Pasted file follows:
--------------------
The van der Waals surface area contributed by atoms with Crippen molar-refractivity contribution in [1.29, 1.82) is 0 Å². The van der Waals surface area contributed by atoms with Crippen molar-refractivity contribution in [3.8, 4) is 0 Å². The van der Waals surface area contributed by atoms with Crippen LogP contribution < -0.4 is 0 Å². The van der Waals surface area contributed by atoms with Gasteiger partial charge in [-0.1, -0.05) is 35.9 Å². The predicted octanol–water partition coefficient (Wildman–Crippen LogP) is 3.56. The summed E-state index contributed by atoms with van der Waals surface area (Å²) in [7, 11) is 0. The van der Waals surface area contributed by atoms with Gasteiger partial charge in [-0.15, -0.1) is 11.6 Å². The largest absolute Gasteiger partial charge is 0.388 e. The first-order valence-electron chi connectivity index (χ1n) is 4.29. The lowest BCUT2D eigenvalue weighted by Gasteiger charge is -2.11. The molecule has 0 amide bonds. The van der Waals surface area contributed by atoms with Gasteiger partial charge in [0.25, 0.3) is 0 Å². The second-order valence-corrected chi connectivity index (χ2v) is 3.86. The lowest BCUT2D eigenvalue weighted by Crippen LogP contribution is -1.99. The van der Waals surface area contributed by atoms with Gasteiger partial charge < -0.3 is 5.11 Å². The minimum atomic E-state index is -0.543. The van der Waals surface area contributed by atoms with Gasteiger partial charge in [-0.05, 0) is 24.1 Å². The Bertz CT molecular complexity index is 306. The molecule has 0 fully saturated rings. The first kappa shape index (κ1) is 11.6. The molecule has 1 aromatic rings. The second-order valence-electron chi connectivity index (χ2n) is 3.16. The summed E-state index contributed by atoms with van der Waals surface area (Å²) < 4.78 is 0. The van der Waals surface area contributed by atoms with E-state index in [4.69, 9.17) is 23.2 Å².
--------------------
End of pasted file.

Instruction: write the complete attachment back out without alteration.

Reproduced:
The van der Waals surface area contributed by atoms with Crippen molar-refractivity contribution in [1.29, 1.82) is 0 Å². The van der Waals surface area contributed by atoms with Crippen molar-refractivity contribution in [3.8, 4) is 0 Å². The van der Waals surface area contributed by atoms with Crippen LogP contribution < -0.4 is 0 Å². The van der Waals surface area contributed by atoms with Gasteiger partial charge in [-0.1, -0.05) is 35.9 Å². The predicted octanol–water partition coefficient (Wildman–Crippen LogP) is 3.56. The summed E-state index contributed by atoms with van der Waals surface area (Å²) in [7, 11) is 0. The van der Waals surface area contributed by atoms with Gasteiger partial charge in [-0.15, -0.1) is 11.6 Å². The largest absolute Gasteiger partial charge is 0.388 e. The first-order valence-electron chi connectivity index (χ1n) is 4.29. The lowest BCUT2D eigenvalue weighted by Gasteiger charge is -2.11. The molecule has 0 amide bonds. The van der Waals surface area contributed by atoms with Gasteiger partial charge in [0.25, 0.3) is 0 Å². The second-order valence-corrected chi connectivity index (χ2v) is 3.86. The lowest BCUT2D eigenvalue weighted by Crippen LogP contribution is -1.99. The van der Waals surface area contributed by atoms with Gasteiger partial charge < -0.3 is 5.11 Å². The minimum atomic E-state index is -0.543. The van der Waals surface area contributed by atoms with Gasteiger partial charge in [-0.05, 0) is 24.1 Å². The Bertz CT molecular complexity index is 306. The molecule has 0 fully saturated rings. The first kappa shape index (κ1) is 11.6. The molecule has 1 aromatic rings. The second-order valence-electron chi connectivity index (χ2n) is 3.16. The summed E-state index contributed by atoms with van der Waals surface area (Å²) < 4.78 is 0. The van der Waals surface area contributed by atoms with E-state index in [4.69, 9.17) is 23.2 Å².